Tokenization solves the problem with indivisible assets (like the Mona Lisa painting); hence, several people who don’t even know each other can buy a piece of Mona Lisa; how?
Tokenization is the process of transforming real-life, indivisible assets into digital blockchain tokens, making them divisible such that each fraction of the asset can be individually owned and traded.
Going further with our Mona Lisa example, if the painting is tokenized into 100,000 units, each of the tokens will be worth $9,000. Hence, if I acquire 5 Mona Lisa tokens at $45,000, I could sell them off in the future for a profit or loss, independently, without having to consult each of the other Mona Lisa token holders. Similarly, every other Mona Lisa token holder has exclusive rights over their acquired tokens.
What Is A Token?
To put it simply, a token is an entity that adequately represents data in an entirely different form; for example, if you were playing a real-life simulation game such as Call of Duty, you have an in-game character that represents you and executes all your actions on the gaming stick; so, when you shoot, the in-game character does the same.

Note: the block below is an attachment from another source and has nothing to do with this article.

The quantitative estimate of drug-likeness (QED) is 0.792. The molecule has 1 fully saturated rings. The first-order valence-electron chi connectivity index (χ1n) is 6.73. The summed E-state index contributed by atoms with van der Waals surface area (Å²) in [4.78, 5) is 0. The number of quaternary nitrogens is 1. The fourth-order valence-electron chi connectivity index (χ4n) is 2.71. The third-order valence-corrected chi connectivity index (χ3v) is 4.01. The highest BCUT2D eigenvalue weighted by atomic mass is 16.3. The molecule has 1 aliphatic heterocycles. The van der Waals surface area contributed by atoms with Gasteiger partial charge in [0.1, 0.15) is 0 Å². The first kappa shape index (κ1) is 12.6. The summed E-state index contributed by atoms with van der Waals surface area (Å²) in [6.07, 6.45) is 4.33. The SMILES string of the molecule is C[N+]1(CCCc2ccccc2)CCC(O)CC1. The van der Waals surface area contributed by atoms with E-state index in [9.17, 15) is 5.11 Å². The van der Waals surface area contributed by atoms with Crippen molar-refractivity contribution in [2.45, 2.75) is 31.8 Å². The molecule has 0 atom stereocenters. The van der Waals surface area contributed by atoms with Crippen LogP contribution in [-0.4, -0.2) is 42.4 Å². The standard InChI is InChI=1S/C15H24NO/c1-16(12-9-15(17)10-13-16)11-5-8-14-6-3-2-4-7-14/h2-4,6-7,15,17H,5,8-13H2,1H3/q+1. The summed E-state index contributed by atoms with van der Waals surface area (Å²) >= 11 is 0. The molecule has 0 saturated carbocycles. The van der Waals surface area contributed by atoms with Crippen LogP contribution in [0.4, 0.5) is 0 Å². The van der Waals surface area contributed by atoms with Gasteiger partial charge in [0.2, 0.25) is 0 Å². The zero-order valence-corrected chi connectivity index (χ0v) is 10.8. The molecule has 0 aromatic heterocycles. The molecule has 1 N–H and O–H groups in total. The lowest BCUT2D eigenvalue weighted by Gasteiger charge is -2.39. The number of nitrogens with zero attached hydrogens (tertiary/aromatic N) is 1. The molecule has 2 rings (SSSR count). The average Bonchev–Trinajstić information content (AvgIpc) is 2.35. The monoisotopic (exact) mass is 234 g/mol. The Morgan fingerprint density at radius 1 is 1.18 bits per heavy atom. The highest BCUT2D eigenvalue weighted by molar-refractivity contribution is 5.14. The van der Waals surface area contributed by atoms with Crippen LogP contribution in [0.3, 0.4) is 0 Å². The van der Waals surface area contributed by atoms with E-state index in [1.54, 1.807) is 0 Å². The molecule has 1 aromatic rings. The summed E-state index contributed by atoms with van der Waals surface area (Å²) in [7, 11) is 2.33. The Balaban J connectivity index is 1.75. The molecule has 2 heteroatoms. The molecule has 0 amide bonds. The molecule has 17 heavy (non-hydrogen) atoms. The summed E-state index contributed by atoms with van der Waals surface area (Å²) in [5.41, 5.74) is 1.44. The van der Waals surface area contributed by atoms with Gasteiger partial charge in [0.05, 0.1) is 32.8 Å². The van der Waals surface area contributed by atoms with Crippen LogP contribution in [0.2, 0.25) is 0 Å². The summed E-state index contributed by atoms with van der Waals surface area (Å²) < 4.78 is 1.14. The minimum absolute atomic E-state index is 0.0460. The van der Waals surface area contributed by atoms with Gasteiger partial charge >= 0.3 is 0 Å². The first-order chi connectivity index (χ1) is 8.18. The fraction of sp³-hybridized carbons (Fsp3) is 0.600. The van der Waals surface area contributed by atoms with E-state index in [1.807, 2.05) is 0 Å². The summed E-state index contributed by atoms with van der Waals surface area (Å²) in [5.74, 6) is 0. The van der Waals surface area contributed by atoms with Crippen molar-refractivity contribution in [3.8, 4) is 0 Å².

More accurately, a token can be represented in the digital banking system, which allows you to own some money that you can view, send, and spend from your phone; however, there is no physical cash – not even a picture. Instead, your entire holding is represented with digits in a mobile app that you can spend similarly to the hard cash you deposited in the bank.